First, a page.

Review | A Narrow Passage

A Narrow Passage
​Noysky Projects
​6727 ⅞ Hollywood Blvd
Los Angeles, CA 90028

Exhibition Dates | Oct 14th – Nov 12th, 2017​
Closing Reception | Sunday, Nov 12th, 3-6pm

Noysky Projects is tucked away between souvenir shops in the heart of Hollywood, Los Angeles. As you approach the building, you’re invited to walk down a corridor of shops, a seemingly narrow passage, where you’re met by a quaint water fountain. I​t’s as if A Narrow Passage was meant to be curated by Noysky Projects. If I’ve learned anything from Elizabeth Gilbert, it’s that the right concepts meet the right people at exactly the right time. The theme of concealment, constriction, and compression invite us to consider the restrictions laid upon each other socially and politically, whether mentally or physically.

You’re immediately immersed in the theme of the show when you arrive, which is the best way to experience art. It May be Time to Rethink the Way You Think by James Gilbert towers over you as you enter the gallery. With the use of wood, wax, rope, and hand dyed canvas – materials commonly utilized to create art, this piece explores the loss of it, whether by natural disaster or systematic oppression, creating the need for protection. This piece is comfortably overwhelming, questioning structure and safety with all its weight. It May be Time to Rethink the Way You Think acts as a barrier that provides comfort, but simultaneously makes you wonder if you should cross it and continue inside.
From Lana Duong’s A Boat Rock, hanging freely but tied at its waist acting as a buoy, that itself needs saving, to Katya Usvitsky’s Connection, which alludes to the body with its stocking weighed down by what look like molecules, to May Wilson’s Untitled (Ground), literally on the ground and easy to miss in its dark and neutral color, as if a person was to curl up into a ball and make itself as small as possible, you can see that they are each waiting to expand – waiting for that moment they will be given permission to breathe.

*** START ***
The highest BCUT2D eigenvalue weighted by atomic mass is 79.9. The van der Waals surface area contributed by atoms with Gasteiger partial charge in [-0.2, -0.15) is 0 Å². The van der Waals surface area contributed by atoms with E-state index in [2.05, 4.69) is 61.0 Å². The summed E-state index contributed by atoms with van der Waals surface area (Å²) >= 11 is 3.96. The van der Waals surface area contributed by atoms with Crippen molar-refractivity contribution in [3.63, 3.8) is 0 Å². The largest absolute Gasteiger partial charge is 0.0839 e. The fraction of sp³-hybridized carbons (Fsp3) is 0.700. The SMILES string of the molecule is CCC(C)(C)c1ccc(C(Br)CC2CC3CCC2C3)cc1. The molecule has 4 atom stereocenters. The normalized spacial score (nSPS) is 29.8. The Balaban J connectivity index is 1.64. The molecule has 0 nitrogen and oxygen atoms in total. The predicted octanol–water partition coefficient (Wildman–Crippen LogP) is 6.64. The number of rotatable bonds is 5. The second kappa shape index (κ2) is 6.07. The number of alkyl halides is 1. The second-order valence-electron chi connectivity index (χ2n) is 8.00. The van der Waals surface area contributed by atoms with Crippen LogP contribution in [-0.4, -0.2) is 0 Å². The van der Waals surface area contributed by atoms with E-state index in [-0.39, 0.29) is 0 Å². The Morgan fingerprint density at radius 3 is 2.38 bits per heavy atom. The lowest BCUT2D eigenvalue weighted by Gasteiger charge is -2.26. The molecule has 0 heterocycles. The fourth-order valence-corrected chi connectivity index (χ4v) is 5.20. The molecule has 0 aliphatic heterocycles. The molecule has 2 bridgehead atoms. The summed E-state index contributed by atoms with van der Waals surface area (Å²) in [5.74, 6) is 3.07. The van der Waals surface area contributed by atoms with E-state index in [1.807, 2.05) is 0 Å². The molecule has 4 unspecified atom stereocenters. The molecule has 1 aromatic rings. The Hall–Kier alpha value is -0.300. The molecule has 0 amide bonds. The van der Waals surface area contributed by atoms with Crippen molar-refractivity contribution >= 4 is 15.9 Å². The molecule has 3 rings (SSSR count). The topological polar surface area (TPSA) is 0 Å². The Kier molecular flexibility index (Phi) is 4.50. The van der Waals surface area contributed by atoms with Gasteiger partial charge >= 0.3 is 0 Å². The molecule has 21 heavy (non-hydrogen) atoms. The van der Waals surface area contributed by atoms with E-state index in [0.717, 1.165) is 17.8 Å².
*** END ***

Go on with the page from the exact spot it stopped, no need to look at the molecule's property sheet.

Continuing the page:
Jenny Rask’s Clear Baby, created with spandex, tulle, salvaged cord and wool — all of which we wear on our skin in some way, and Megan Mueller’s Ssssss, created with hydro dipped frame and rope, materials that sound like they could be found in the shed in the backyard, make you want to touch your skin to explore whether it’s tightening or shedding, or compressing into a surface of softness or roughness.

Jenalee Harmon’s on or off (documentation is underway) is bright and so very immediate. The person shrouded in red satin hovers over something, and whether they’re ready or not, the photo will be taken. This sculpted-like figure echoes a sense of concealment tied to a world that will keep rotating, no matter what.

Nicolas Shake’s works, as stated by the artist, begins as “theatrical in nature…” and broadly stated, is influenced by the communities in Los Angeles. TPV:EGG.1.2017 triggers the feeling of being bandaged, building with layers upon layers, action upon action, and when the light is just right, you can see it shine through an indentation at the bottom right.

The varying textures next to each other give way to a roller coaster of experiences in one room. ​​The use of material is fascinating, as most of these pieces do not use traditional or commonly used art materials to convey message or feeling. This is a show not to be missed. ​A Narrow Passage runs through November 12th, with a closing reception on Sunday, November 12th, 3pm – 6pm.

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